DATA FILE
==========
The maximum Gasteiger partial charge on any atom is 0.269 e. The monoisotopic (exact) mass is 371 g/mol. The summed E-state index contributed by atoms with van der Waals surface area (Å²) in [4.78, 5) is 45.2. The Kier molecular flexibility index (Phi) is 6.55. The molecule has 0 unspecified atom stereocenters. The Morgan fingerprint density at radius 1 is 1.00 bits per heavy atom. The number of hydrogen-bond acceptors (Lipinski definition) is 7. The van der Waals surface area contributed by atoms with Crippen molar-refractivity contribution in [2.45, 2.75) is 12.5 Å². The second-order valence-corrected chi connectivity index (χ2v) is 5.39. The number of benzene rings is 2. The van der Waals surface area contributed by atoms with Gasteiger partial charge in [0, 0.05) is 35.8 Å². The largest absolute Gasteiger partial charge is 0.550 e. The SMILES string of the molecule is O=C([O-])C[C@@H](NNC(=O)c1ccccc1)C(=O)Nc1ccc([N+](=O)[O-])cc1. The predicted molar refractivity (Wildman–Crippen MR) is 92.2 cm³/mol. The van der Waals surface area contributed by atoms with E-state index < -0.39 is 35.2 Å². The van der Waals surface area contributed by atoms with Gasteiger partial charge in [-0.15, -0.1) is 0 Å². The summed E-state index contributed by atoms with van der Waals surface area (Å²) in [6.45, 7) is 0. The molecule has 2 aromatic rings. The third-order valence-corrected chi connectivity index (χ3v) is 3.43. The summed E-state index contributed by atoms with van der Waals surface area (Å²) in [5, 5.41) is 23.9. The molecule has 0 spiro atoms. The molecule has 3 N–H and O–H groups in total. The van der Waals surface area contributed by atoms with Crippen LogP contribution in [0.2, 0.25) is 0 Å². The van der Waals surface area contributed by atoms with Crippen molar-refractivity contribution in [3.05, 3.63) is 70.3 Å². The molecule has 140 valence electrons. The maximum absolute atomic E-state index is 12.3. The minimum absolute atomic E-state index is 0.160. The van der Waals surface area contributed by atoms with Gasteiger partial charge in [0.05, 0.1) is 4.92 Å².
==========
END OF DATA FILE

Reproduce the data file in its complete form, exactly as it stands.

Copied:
The maximum Gasteiger partial charge on any atom is 0.269 e. The monoisotopic (exact) mass is 371 g/mol. The summed E-state index contributed by atoms with van der Waals surface area (Å²) in [4.78, 5) is 45.2. The Kier molecular flexibility index (Phi) is 6.55. The molecule has 0 unspecified atom stereocenters. The Morgan fingerprint density at radius 1 is 1.00 bits per heavy atom. The number of hydrogen-bond acceptors (Lipinski definition) is 7. The van der Waals surface area contributed by atoms with Crippen molar-refractivity contribution in [2.45, 2.75) is 12.5 Å². The second-order valence-corrected chi connectivity index (χ2v) is 5.39. The number of benzene rings is 2. The van der Waals surface area contributed by atoms with Gasteiger partial charge in [0, 0.05) is 35.8 Å². The largest absolute Gasteiger partial charge is 0.550 e. The SMILES string of the molecule is O=C([O-])C[C@@H](NNC(=O)c1ccccc1)C(=O)Nc1ccc([N+](=O)[O-])cc1. The predicted molar refractivity (Wildman–Crippen MR) is 92.2 cm³/mol. The van der Waals surface area contributed by atoms with E-state index < -0.39 is 35.2 Å². The van der Waals surface area contributed by atoms with Gasteiger partial charge in [-0.15, -0.1) is 0 Å². The summed E-state index contributed by atoms with van der Waals surface area (Å²) in [6.45, 7) is 0. The molecule has 2 aromatic rings. The third-order valence-corrected chi connectivity index (χ3v) is 3.43. The summed E-state index contributed by atoms with van der Waals surface area (Å²) in [5, 5.41) is 23.9. The molecule has 0 spiro atoms. The molecule has 3 N–H and O–H groups in total. The van der Waals surface area contributed by atoms with Crippen LogP contribution in [0.2, 0.25) is 0 Å². The van der Waals surface area contributed by atoms with Crippen molar-refractivity contribution in [3.05, 3.63) is 70.3 Å². The molecule has 140 valence electrons. The maximum absolute atomic E-state index is 12.3. The minimum absolute atomic E-state index is 0.160. The van der Waals surface area contributed by atoms with Gasteiger partial charge in [0.05, 0.1) is 4.92 Å².